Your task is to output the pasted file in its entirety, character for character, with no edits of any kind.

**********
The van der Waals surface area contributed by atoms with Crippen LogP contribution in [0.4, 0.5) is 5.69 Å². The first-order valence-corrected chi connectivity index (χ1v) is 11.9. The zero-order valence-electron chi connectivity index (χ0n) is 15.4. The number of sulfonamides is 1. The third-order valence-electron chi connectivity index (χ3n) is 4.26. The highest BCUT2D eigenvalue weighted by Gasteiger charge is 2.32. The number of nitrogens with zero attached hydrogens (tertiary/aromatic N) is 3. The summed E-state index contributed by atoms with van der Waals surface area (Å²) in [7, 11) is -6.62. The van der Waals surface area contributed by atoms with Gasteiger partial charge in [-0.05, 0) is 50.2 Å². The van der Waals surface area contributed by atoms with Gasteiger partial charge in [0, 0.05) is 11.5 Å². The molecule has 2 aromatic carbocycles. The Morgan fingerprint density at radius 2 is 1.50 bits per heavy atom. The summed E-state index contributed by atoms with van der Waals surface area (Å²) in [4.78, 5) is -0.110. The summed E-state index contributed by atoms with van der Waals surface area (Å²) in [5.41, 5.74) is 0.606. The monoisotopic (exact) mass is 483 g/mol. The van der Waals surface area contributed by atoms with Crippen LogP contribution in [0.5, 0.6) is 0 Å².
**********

The van der Waals surface area contributed by atoms with Crippen LogP contribution in [0.4, 0.5) is 5.69 Å². The first-order valence-corrected chi connectivity index (χ1v) is 11.9. The zero-order valence-electron chi connectivity index (χ0n) is 15.4. The number of sulfonamides is 1. The third-order valence-electron chi connectivity index (χ3n) is 4.26. The highest BCUT2D eigenvalue weighted by Gasteiger charge is 2.32. The number of nitrogens with zero attached hydrogens (tertiary/aromatic N) is 3. The summed E-state index contributed by atoms with van der Waals surface area (Å²) in [7, 11) is -6.62. The van der Waals surface area contributed by atoms with Gasteiger partial charge in [-0.05, 0) is 50.2 Å². The van der Waals surface area contributed by atoms with Gasteiger partial charge in [0, 0.05) is 11.5 Å². The molecule has 2 aromatic carbocycles. The Morgan fingerprint density at radius 2 is 1.50 bits per heavy atom. The summed E-state index contributed by atoms with van der Waals surface area (Å²) in [4.78, 5) is -0.110. The summed E-state index contributed by atoms with van der Waals surface area (Å²) in [5.41, 5.74) is 0.606. The monoisotopic (exact) mass is 483 g/mol. The van der Waals surface area contributed by atoms with Crippen LogP contribution in [0.5, 0.6) is 0 Å².